Top Five Things to Do in Kathmandu
Just a four-hour flight from Dubai, Kathmandu feels a world away. As you come in to land lush green fields and forested foothills lead up to the mighty Himalayas, and in the city itself, narrow streets open out into large palace squares that still exude much of the feel and charm they had when they were first built. It could hardly be more different from the UAE’s high-rise, high shine streetscapes.
With numerous direct flights from Dubai to Kathmandu every week, the Himalayan kingdom makes a great weekend getaway. But with just a few days to explore the vibrant city, it’s important to plan in advance. To get you started, here are five must-sees while in the Kathmandu Valley.
No trip to Nepal is complete without a mountain flight. You have to get up early and it’s not cheap – but it’s an unmissable experience. Everyone on the 21-seat plane gets a window seat so there are no arguments about who gets the best views, and the crew points out which peaks you can see on the way to the big one. You also take turns to enter the cockpit for even more amazing panoramic views – it’s one hour and $175 (Dhs643) well spent.
Bhaktapur Durbar Square
Bhaktapur Durbar Square is one of the three main palace squares in Kathmandu Valley. Surrounded by traditional architecture, much of it dating back to medieval times, the square is not only a tourist hotspot but a popular meeting place for the locals. It is also home to the Living Goddess, or Kumari, as she is more commonly known. The eight-year-old gives ‘audiences’ every morning – but they are fleeting, blink-and-you-miss-it appearances that end at midday, so if you want to see her, arrive early. The square also features the Golden Gate, the 55-Window Palace and a striking statue of King Bhupatindra Malla. The Art Gallery, meanwhile, has an extensive collection of ancient manuscripts, thankas, centuries-old stone sculptures and antique paintings that belong to the Hindu and Buddhist traditions of various eras. The other main squares, Kathmandu Durbar Square and Patan Durbar Square will give you another take on traditional architecture.
It may be close to the centre of Kathmandu but life at Boudhanath Stupa runs at a calmer pace. As it’s the focal point for Buddhists in Nepal, you’ll see many monks going about their daily lives here but tourists are still welcomed into the monastery. The stupa itself is also open to tourists although you are advised to give a donation on entry or exit. The surrounding shop sell a variety of traditional Tibetan jewellery, as well as locally hand-made clothes and souvenirs – but things here are generally more expensive than in the main shopping district of Thamel, so you need to haggle.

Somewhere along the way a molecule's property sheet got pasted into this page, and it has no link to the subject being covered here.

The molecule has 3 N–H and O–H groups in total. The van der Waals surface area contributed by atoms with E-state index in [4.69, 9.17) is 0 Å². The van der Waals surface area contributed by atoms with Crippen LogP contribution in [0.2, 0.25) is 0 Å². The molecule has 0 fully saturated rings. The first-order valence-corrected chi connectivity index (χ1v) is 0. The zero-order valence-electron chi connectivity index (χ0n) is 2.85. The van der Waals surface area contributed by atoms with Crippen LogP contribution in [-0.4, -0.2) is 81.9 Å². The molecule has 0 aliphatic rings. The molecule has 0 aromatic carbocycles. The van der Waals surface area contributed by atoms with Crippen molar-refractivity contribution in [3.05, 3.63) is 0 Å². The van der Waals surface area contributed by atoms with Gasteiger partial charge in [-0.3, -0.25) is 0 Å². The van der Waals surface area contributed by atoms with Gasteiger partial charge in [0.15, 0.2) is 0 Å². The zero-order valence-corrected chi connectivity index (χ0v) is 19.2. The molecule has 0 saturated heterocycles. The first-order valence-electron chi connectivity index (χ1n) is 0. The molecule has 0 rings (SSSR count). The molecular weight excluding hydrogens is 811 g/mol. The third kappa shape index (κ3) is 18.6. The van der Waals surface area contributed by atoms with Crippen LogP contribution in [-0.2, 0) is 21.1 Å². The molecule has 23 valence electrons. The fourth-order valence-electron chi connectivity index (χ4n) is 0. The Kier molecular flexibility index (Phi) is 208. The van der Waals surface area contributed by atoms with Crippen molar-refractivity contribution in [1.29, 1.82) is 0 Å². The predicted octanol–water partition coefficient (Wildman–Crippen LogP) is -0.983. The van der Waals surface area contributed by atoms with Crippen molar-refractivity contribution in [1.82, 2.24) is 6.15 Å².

Swayambhunath UNESCO World Heritage Site
Also known as Monkey Temple, Swayambhunath is now a UNESCO World Heritage Site, offering uninterrupted views over Kathmandu Valley from its hilltop position. According to translations from an inscription dating back to 460 AD, it was built by King Manadeva and had developed into a centre of Buddhism by the 13 century. Don’t get too close to the monkeys, though, as they’re not all friendly.
As the main entertainment district, Thamel is buzzing both day and night. You can buy everything from trekking gear and tea to t-shirts and prices are more reasonable than in other areas. It is also full of restaurants and bars. For lunch head to the Garden of Dreams – set in the grounds of a colonial-style residence it’s a rare patch of green in the middle of the city – but for something more traditional book dinner at UTSAV, where you will be entertained by traditional singing and dancing while you dine. And don’t miss Rum Doodle; it’s not the food that makes this restaurant but the ‘yeti footprints’ decorated by previous diners that cover the walls. Ask the waiter for your own and leave your mark too. Finally, make sure to check out TAMAS, the perfect way to chill after a day at the shops.
Flight time from Dubai: 4 hours 15 minutes
Currency: Nepalese rupee (Dh 1 = NPR 19.4)
Climate: Summer is monsoon season so expect hot sunny days, mixed with thunderstorms. Winter days often start cold but warm up by lunchtime
Where to stay: Hyatt Regency Kathmandu. This five-star property is just 4km from the airport and a 10-minute walk from Boudhanath Stupa but, because it is set in 37 acres, feels incredibly peaceful and relaxing.
Where to eat: For traditional Nepalese food, try Café Nyatapola in Bhaktapur Durbur Square for lunch, or UTSAV in Thamel for dinner. Alternatively, contemporary-style Rox Restaurant & Bar specialises in Southern European cuisine.
Flight details: flydubai flies direct to Kathmandu 13 times per week. Prices from Dubai to Kathmandu start from Dhs470 one way, with fares from Kathmandu to Dubai starting at Dhs759. Fares include one piece of hand luggage weighing up to 7kg and one small laptop bag or hand bag. Checked baggage starts at Dhs50 for 20kg. For more information or to book, visit flydubai.com or phone 04 301 0800.